Cassia has grown up trusting the Society to make all of her choices for her – what to eat, what to wear, what her job will be, who she will love, and when she will die. On her 17th birthday, she is pleasantly surprised to be matched with her best friend, Xander, as ideal life mates. When she opens a file to learn more about mating guidelines and her match, Cassia sees the face of another person, a mysterious young man named Ky who is not supposed to be in the matching pool. This “glitch” increases Cassia’s curiosity and interest in Ky and opens her to the realization that the Society can and does make mistakes. When her grandfather’s 80th birthday arrives, the day in which the Society’s citizens die, she becomes aware of ways in which her family has secretly rebelled against the Society. As she explores her feelings for Ky and a poem left behind by her grandfather – a poem which is not one of the 100 poems allowed by the Society to be preserved and shared – she begins rebelling in her own ways while still questioning whether or not the Society is what is best for her and her family.
Fellow lovers of dystopias will find much familiar material in Matched – especially those who have read Lois Lowry’s The Giver. Dystopian lit is one of my favorite genres because the possibility of an increasingly oppressive future world is something that I truly fear. The trouble with Matched is that I don’t buy the Society as a possible future. Perhaps the world would have been more believable to me had more been explained, but I also appreciate that Ally Condie left plenty of room for dreaming up answers and possibilities. I enjoyed the way in which she introduced the world of the Society to the reader, little by little without explaining every last thing. That being said, there are some choices that Condie made in her world-building that I question. For example, if the Society was trying to rid its citizens of choice and creative expression, why would they save 100 poems rather than saving just a few or none at all? I also find it hard to believe that there wouldn’t be more frequent rebellions (both secret ones and ones for all to see). Perhaps we will learn more about these in the next two books?
Another thing that I wonder about is where are the people of color? From my memory of the book, no one is described as having features which would suggest that they are not White, so either the Society is racially homogenous or the Society has somehow erased the citizens’ ability to see race (the former seems more likely to me). Both of these scenarios would suggest that citizens are somehow unable to recall the history of race and civil rights struggles. This also makes me curious as to which artists made the cut in the 100 poems curation. Are June Jordan, Langston Hughes, Phillis Wheatley, Rabindranath Tagore, Pablo Neruda, etc., remembered or forgotten? And I wonder how homosexuality and disability are dealt with. Do the Society’s scientists prevent parents from giving birth to children who are differently abled (they have found a cure for color-blindness, what else have they found a “cure” for)? Are homosexual citizens forced to live a lie and/or are they left out of the match pool? Where do people outside of the norms of the Society fit in this world?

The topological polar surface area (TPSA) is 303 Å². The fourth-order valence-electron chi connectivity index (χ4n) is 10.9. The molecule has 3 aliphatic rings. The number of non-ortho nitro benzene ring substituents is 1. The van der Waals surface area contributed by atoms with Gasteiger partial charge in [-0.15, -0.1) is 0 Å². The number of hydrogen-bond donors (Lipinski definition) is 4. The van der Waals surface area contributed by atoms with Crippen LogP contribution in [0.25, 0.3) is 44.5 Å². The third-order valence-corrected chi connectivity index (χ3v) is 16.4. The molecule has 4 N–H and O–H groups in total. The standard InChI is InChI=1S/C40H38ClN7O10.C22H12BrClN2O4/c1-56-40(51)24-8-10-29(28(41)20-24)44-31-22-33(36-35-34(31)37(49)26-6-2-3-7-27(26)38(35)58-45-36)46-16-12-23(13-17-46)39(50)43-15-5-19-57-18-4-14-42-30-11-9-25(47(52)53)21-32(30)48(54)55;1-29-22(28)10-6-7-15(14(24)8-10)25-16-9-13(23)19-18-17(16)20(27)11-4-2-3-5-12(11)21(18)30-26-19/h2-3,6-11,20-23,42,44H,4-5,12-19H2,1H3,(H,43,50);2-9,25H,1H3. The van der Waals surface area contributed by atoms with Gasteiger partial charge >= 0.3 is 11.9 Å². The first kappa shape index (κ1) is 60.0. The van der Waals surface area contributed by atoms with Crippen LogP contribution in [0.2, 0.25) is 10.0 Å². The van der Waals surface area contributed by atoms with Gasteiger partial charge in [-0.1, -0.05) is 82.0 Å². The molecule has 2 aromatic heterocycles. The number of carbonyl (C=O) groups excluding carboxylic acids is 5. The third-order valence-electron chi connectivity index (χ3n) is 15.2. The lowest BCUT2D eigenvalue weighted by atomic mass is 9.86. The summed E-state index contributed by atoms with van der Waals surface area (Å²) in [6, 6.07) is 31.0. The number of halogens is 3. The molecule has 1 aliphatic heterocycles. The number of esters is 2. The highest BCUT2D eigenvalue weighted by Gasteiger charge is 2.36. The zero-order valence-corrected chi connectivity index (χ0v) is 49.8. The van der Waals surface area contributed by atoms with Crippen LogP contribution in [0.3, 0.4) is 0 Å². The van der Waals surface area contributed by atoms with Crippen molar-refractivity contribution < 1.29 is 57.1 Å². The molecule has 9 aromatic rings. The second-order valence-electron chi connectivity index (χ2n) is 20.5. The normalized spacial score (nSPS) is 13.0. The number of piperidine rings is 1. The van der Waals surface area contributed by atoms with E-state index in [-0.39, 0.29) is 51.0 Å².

While reading I was constantly asking questions, trying to make sense of the Society, and this is what I like most about Matched. I also genuinely like most of the main characters (Cassia and her family, Ky and Xander) and Cassia’s evolution from Society-trusting to Society-rebelling young woman is written in a way that is believable and that helped me to feel a connection with her as the protagonist. While Matched offers yet another YA love triangle, I think most readers will find it hard to feel invested in Xander as a romantic option at this point in the series, even though he seems to be a sweet young man. Though, out of curiosity, I did a search for “Matched” and “Team Xander” (I am tired of teams, by the way) and found a few reviewers who are all about the Xand-man. I personally don’t feel any need for Cassia to end up with either Ky or Xander. They both seem like nice people, but should she really be limited to the two men who the Society made show up on her viewscreen? While I don’t feel a strong need to know what happens next, I am curious enough that I will likely pick up the next book in the series – perhaps even all three.
Em’s rating: 3 out of 5 stars
Author: Ally Condie
Publisher: Dutton Juvenile (Nov. 30, 2010)
ARC shared via We Love YA!, a young adult ARC tour site.